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The Noble Train of Artillery: A Study Comparison of Current Doctrinal Concepts of the Mission Command Philosophy in History - Case Study of Logistical Movement in the American Revolutionary War

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This excellent report has been professionally converted for accurate flowing-text e-book format reproduction. In the winter of 1775 and 1776 a logistical movement occurred which altered the tide of war in favor of the young American Continental Army. A bookseller from Boston volunteered to transport almost 60 pieces of artillery from the recently captured Fort Ticonderoga This excellent report has been professionally converted for accurate flowing-text e-book format reproduction. In the winter of 1775 and 1776 a logistical movement occurred which altered the tide of war in favor of the young American Continental Army. A bookseller from Boston volunteered to transport almost 60 pieces of artillery from the recently captured Fort Ticonderoga in upstate New York to Boston. This journey would take place in the dead of a New England winter, crossing over 300 miles of varying terrain. General George Washington subsequently utilized these cannons to force the occupying British forces to prematurely evacuate the city of Boston. The Boston bookseller was Henry Knox, who would later become one of Washington's key generals. He displayed several attributes during his expedition which compared directly with modern day US Army Doctrine concerning Mission Command philosophy. CHAPTER 1 - INTRODUCTION * Definitions * Study Organization and Methodology * Limitations and Delimitations * Literature Review * CHAPTER 2 - THE SUMMER OF 1775 * CHAPTER 3 - THE NOBLE TRAIN OF ARTILLERY * The Operational Environment * 17th of November to the 1st of December 1775 * 1st to the 8th of December 1775 * 8th and 9th of December 1775. * 9th to the 17th of December 1775, 33 Miles, 10 Days * 17th to the 24th of December 1775, 10 Miles, 7 Days * 25th to the 27th of December 1775, 22 Miles, 2 Days * 28th of December 1775 to the 1st of January 1776, 28 Miles, 4 Days * 2nd to the 5th of January 1776, 16 Miles, 3 Days * 6th to the 10th of January 1776, 22 Miles, 4 Days * 11th and 12th of January 1776, 23 Miles, 2 Days * 12th to the 17th of January 1776, 59 Miles, 5 Days * 17th to the 20th of January 1776, 91 Miles, 3 Days * CHAPTER 4 - MISSION COMMAND CORRELATIONS IN HISTORY * Building Cohesive Teams through Mutual Trust * Create a Shared Understanding * Provide a Clear Commander's Intent. Exercise Disciplined Initiative * Use Mission Orders * Accept Prudent Risk * Doctrinal Correlation * Conclusion * CHAPTER 5 - CONCLUSION * Assessment of the Utilization of Mission Command * Interpretation of Findings * Conclusion * APPENDIX A * THE UTILIZATION OF MISSION COMMAND DISPLAYED BY KNOX DURING THE NOBLE TRAIN OF ARTILLERY EXPEDITION The true purpose of this study is to demonstrate how Knox utilized the principles and philosophy of Mission Command during his expedition in 1775 and 1776. This study will use direct historical examples taken from Henry Knox's "Noble Train of Artillery" expedition that retrieved and transported 58 cannons from Fort Ticonderoga over 300 miles to Boston. The logistics of transporting these pieces in the dead of winter over small snow covered mountain trails, two major rivers, two lakes, and a minor mountain range in the Appalachian Mountains was no small accomplishment. A cohesive team was built based off of mutual trust which helped Knox accomplish this feat. The expedition would consist of over 40 militiamen, and 90 civilian teamsters responsible for 80 yoked oxen. The difficulty of this operation mandated decentralized execution. Knox could not be everywhere, so his orders needed to be clear and concise and the execution of the operation decentralized if his unorthodox unit were to achieve success. At its longest length Knox's expedition would stretch over five miles long and be organized into five separate movement serials. Knox's leadership helped guide this achievement through bringing this movement at one point from the brink of disaster.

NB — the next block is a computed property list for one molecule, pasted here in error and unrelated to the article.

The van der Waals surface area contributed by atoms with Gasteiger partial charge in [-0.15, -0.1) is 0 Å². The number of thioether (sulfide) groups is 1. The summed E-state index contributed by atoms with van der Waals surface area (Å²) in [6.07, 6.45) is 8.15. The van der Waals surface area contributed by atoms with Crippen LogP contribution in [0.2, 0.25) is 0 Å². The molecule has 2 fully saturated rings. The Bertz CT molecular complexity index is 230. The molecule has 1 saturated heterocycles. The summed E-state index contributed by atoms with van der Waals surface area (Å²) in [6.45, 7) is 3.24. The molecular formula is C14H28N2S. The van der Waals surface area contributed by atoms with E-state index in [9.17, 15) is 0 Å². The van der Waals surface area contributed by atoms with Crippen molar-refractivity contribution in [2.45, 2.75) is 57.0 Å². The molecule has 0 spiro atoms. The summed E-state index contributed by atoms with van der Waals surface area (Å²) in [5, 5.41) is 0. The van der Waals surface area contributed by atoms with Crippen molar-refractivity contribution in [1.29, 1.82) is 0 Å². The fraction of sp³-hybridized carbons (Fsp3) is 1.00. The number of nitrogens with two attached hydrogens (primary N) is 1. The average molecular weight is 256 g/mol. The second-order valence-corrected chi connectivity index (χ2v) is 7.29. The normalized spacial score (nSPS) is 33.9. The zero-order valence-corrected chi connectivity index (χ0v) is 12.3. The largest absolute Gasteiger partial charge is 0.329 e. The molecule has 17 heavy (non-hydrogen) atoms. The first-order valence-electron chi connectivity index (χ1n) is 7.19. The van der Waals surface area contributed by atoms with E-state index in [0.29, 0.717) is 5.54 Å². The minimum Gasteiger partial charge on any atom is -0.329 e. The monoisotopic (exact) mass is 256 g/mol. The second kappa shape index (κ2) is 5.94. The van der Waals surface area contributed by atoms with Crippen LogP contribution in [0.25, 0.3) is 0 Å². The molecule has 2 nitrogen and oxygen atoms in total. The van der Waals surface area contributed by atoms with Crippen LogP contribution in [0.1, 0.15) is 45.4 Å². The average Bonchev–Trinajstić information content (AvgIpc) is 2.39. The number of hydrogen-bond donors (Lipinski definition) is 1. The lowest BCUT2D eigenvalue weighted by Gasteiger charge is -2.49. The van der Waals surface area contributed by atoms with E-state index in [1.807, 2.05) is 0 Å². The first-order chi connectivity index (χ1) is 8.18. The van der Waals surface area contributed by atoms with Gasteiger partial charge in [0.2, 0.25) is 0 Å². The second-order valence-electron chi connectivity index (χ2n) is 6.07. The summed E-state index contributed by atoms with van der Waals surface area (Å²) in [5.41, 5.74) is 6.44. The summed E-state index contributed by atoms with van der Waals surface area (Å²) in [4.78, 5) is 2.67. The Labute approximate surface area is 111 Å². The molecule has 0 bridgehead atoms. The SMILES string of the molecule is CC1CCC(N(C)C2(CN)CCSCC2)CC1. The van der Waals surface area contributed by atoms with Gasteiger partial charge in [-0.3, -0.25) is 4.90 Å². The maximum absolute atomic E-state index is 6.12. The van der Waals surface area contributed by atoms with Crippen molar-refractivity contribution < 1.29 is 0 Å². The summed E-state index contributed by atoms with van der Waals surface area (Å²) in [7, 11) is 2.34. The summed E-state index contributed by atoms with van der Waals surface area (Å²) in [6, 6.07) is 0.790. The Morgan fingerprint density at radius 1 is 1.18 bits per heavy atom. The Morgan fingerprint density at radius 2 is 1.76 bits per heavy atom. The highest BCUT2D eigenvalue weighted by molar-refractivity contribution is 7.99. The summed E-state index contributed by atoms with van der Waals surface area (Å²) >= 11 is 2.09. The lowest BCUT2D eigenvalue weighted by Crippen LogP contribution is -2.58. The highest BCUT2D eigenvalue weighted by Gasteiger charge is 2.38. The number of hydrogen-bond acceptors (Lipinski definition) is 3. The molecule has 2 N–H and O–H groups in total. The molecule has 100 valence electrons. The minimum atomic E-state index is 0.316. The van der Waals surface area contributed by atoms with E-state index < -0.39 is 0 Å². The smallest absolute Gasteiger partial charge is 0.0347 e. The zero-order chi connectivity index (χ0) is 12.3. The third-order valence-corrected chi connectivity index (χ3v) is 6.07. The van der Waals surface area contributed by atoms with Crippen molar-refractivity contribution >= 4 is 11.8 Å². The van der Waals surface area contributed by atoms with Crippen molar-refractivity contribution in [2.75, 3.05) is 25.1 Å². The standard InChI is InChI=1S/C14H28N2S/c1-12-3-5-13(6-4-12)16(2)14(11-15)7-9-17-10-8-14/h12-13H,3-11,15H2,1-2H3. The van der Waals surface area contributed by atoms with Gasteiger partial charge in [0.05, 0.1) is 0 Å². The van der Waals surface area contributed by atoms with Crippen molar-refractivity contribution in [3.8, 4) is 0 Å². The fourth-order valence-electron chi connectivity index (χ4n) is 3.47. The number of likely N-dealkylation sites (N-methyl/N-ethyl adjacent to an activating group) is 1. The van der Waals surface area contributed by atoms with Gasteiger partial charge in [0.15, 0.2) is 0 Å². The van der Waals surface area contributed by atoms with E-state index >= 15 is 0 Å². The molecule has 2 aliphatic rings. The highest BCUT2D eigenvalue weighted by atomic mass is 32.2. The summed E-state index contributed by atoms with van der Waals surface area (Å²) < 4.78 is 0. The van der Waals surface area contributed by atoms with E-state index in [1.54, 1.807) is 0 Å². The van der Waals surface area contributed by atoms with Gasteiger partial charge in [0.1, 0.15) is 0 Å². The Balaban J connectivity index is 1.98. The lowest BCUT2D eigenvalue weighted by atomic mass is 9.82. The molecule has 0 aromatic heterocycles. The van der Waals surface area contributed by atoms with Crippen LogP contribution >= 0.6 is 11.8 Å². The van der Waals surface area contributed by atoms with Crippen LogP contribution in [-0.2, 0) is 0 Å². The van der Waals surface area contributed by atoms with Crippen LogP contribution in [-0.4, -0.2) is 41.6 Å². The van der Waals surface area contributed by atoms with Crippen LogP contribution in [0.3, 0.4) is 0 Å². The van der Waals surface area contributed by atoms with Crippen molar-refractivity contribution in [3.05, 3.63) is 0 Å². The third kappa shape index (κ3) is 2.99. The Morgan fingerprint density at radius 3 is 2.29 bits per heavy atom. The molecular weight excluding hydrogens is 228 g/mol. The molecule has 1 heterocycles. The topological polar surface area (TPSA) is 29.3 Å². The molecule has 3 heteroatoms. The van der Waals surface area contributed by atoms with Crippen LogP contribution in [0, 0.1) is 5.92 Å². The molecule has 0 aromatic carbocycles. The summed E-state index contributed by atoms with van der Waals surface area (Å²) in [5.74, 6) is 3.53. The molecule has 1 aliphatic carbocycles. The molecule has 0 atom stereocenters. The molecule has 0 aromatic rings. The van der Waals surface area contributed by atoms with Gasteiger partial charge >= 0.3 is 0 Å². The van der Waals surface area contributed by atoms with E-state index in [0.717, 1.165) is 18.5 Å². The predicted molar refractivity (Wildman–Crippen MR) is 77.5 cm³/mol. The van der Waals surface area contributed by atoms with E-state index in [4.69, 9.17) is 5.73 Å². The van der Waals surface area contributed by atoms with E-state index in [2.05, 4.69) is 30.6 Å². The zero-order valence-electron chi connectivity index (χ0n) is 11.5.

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This excellent report has been professionally converted for accurate flowing-text e-book format reproduction. In the winter of 1775 and 1776 a logistical movement occurred which altered the tide of war in favor of the young American Continental Army. A bookseller from Boston volunteered to transport almost 60 pieces of artillery from the recently captured Fort Ticonderoga This excellent report has been professionally converted for accurate flowing-text e-book format reproduction. In the winter of 1775 and 1776 a logistical movement occurred which altered the tide of war in favor of the young American Continental Army. A bookseller from Boston volunteered to transport almost 60 pieces of artillery from the recently captured Fort Ticonderoga in upstate New York to Boston. This journey would take place in the dead of a New England winter, crossing over 300 miles of varying terrain. General George Washington subsequently utilized these cannons to force the occupying British forces to prematurely evacuate the city of Boston. The Boston bookseller was Henry Knox, who would later become one of Washington's key generals. He displayed several attributes during his expedition which compared directly with modern day US Army Doctrine concerning Mission Command philosophy. CHAPTER 1 - INTRODUCTION * Definitions * Study Organization and Methodology * Limitations and Delimitations * Literature Review * CHAPTER 2 - THE SUMMER OF 1775 * CHAPTER 3 - THE NOBLE TRAIN OF ARTILLERY * The Operational Environment * 17th of November to the 1st of December 1775 * 1st to the 8th of December 1775 * 8th and 9th of December 1775. * 9th to the 17th of December 1775, 33 Miles, 10 Days * 17th to the 24th of December 1775, 10 Miles, 7 Days * 25th to the 27th of December 1775, 22 Miles, 2 Days * 28th of December 1775 to the 1st of January 1776, 28 Miles, 4 Days * 2nd to the 5th of January 1776, 16 Miles, 3 Days * 6th to the 10th of January 1776, 22 Miles, 4 Days * 11th and 12th of January 1776, 23 Miles, 2 Days * 12th to the 17th of January 1776, 59 Miles, 5 Days * 17th to the 20th of January 1776, 91 Miles, 3 Days * CHAPTER 4 - MISSION COMMAND CORRELATIONS IN HISTORY * Building Cohesive Teams through Mutual Trust * Create a Shared Understanding * Provide a Clear Commander's Intent. Exercise Disciplined Initiative * Use Mission Orders * Accept Prudent Risk * Doctrinal Correlation * Conclusion * CHAPTER 5 - CONCLUSION * Assessment of the Utilization of Mission Command * Interpretation of Findings * Conclusion * APPENDIX A * THE UTILIZATION OF MISSION COMMAND DISPLAYED BY KNOX DURING THE NOBLE TRAIN OF ARTILLERY EXPEDITION The true purpose of this study is to demonstrate how Knox utilized the principles and philosophy of Mission Command during his expedition in 1775 and 1776. This study will use direct historical examples taken from Henry Knox's "Noble Train of Artillery" expedition that retrieved and transported 58 cannons from Fort Ticonderoga over 300 miles to Boston. The logistics of transporting these pieces in the dead of winter over small snow covered mountain trails, two major rivers, two lakes, and a minor mountain range in the Appalachian Mountains was no small accomplishment. A cohesive team was built based off of mutual trust which helped Knox accomplish this feat. The expedition would consist of over 40 militiamen, and 90 civilian teamsters responsible for 80 yoked oxen. The difficulty of this operation mandated decentralized execution. Knox could not be everywhere, so his orders needed to be clear and concise and the execution of the operation decentralized if his unorthodox unit were to achieve success. At its longest length Knox's expedition would stretch over five miles long and be organized into five separate movement serials. Knox's leadership helped guide this achievement through bringing this movement at one point from the brink of disaster.